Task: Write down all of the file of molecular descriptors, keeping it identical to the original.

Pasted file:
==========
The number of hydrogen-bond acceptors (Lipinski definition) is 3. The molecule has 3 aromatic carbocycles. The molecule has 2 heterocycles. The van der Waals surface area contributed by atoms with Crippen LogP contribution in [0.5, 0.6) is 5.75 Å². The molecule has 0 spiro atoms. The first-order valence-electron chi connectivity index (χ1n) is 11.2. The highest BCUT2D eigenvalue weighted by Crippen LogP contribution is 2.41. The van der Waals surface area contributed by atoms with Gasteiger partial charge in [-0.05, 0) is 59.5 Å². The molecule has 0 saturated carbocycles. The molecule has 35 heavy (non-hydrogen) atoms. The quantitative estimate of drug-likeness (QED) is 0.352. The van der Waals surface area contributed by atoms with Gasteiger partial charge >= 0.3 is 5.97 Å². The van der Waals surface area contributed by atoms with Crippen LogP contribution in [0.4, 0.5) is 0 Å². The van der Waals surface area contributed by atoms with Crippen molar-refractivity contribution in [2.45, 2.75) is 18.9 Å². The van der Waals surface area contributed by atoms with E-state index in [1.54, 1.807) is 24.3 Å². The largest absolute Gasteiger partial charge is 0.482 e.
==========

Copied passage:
The number of hydrogen-bond acceptors (Lipinski definition) is 3. The molecule has 3 aromatic carbocycles. The molecule has 2 heterocycles. The van der Waals surface area contributed by atoms with Crippen LogP contribution in [0.5, 0.6) is 5.75 Å². The molecule has 0 spiro atoms. The first-order valence-electron chi connectivity index (χ1n) is 11.2. The highest BCUT2D eigenvalue weighted by Crippen LogP contribution is 2.41. The van der Waals surface area contributed by atoms with Gasteiger partial charge in [-0.05, 0) is 59.5 Å². The molecule has 0 saturated carbocycles. The molecule has 35 heavy (non-hydrogen) atoms. The quantitative estimate of drug-likeness (QED) is 0.352. The van der Waals surface area contributed by atoms with Gasteiger partial charge >= 0.3 is 5.97 Å². The van der Waals surface area contributed by atoms with Crippen LogP contribution in [0.4, 0.5) is 0 Å². The van der Waals surface area contributed by atoms with Crippen molar-refractivity contribution in [2.45, 2.75) is 18.9 Å². The van der Waals surface area contributed by atoms with E-state index in [1.54, 1.807) is 24.3 Å². The largest absolute Gasteiger partial charge is 0.482 e.